The series, funded by the Social Sciences Academic Press (SSAP), will start from September 2013, and is scheduled to be completed in the next five years. To guarantee the quality of the book, every book will go through the three-step procedure of the publishing house. The book is allowed to be published only when it meets the requirements. Appendix 2 includes some of the disciplines and relevant key concepts for your reference. Those who are interested in submitting their own books, please submit your CV (200 words), abstract and key words (1,000 words) before December 2012. Should you have any questions, please contact Dr. Chang Xiangqun at x.chang@ccpn-global.org

Bionotes of the proposers

Professor Martin Albrow:   Academician of Academy of Social Sciences  (AcSS); Honorary vice President &  former President of the British  Sociological Association (BSA), UK; Senior Fellow of The Käte Hamburger Centre for Advanced Studies, University of Bonn, Germany; Emeritus Professor of  University of Wales; founding editor of International Sociology, author of The Global Age: State and Society beyond Modernity (1996), Max Weber's Construction of Social Theory (1990) and Bureaucracy (1970).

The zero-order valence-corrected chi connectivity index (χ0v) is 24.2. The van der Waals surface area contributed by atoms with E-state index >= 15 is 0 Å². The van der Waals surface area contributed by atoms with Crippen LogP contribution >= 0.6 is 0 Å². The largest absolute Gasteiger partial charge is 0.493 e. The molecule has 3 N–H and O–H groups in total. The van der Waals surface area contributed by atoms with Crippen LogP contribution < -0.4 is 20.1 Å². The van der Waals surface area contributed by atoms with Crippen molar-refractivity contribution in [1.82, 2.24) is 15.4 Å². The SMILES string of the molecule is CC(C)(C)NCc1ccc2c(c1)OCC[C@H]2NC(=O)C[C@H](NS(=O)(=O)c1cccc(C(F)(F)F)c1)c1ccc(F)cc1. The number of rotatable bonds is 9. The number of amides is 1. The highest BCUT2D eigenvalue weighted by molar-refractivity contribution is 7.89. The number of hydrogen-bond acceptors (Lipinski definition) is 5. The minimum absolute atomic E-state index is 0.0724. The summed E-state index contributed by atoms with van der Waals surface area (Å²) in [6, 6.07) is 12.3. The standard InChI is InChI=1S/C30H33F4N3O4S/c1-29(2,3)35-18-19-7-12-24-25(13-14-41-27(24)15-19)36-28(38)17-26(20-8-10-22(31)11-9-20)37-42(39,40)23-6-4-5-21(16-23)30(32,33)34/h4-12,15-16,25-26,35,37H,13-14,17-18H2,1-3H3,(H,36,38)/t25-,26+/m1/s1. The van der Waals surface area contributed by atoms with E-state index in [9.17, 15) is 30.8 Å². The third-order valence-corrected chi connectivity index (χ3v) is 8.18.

Dr Xiangqun Chang: Director of CCPN Global, Editor of Journal of China in Comparative Perspective(JCCP), and the Chief Editor of Global China Press; she is Research Associate of SOAS China Institute, University of London, UK; and is a Special term Professor of Fudan University, China. She is the only UK-based scholar who trained in both China and the UK in sociology with publications of two million Chinese characters and English words; author of Guanxi or Li shang wanglai? --- Reciprocity, Social Support Networks, & Social Creativity in a Chinese Village (2009; 2010).